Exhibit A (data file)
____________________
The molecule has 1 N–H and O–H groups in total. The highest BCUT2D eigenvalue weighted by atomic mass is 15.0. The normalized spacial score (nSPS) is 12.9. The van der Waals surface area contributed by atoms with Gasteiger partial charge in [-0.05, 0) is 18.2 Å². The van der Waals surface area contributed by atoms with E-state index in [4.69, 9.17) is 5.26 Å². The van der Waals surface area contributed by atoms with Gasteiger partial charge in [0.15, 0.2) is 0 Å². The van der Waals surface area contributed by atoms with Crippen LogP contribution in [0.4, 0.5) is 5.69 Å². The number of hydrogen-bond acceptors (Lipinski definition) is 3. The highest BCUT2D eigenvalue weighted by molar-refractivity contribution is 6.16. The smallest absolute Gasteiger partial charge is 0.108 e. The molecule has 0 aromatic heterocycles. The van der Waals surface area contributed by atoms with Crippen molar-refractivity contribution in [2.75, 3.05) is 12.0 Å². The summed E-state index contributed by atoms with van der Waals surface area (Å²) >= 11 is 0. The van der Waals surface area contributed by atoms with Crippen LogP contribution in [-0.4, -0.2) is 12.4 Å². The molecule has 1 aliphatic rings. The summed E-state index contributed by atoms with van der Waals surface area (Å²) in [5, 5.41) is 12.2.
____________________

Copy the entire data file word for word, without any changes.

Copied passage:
The molecule has 1 N–H and O–H groups in total. The highest BCUT2D eigenvalue weighted by atomic mass is 15.0. The normalized spacial score (nSPS) is 12.9. The van der Waals surface area contributed by atoms with Gasteiger partial charge in [-0.05, 0) is 18.2 Å². The van der Waals surface area contributed by atoms with E-state index in [4.69, 9.17) is 5.26 Å². The van der Waals surface area contributed by atoms with Gasteiger partial charge in [0.15, 0.2) is 0 Å². The van der Waals surface area contributed by atoms with Crippen LogP contribution in [0.4, 0.5) is 5.69 Å². The number of hydrogen-bond acceptors (Lipinski definition) is 3. The highest BCUT2D eigenvalue weighted by molar-refractivity contribution is 6.16. The smallest absolute Gasteiger partial charge is 0.108 e. The molecule has 0 aromatic heterocycles. The van der Waals surface area contributed by atoms with Crippen molar-refractivity contribution in [2.75, 3.05) is 12.0 Å². The summed E-state index contributed by atoms with van der Waals surface area (Å²) >= 11 is 0. The van der Waals surface area contributed by atoms with Crippen LogP contribution in [-0.4, -0.2) is 12.4 Å². The molecule has 1 aliphatic rings. The summed E-state index contributed by atoms with van der Waals surface area (Å²) in [5, 5.41) is 12.2.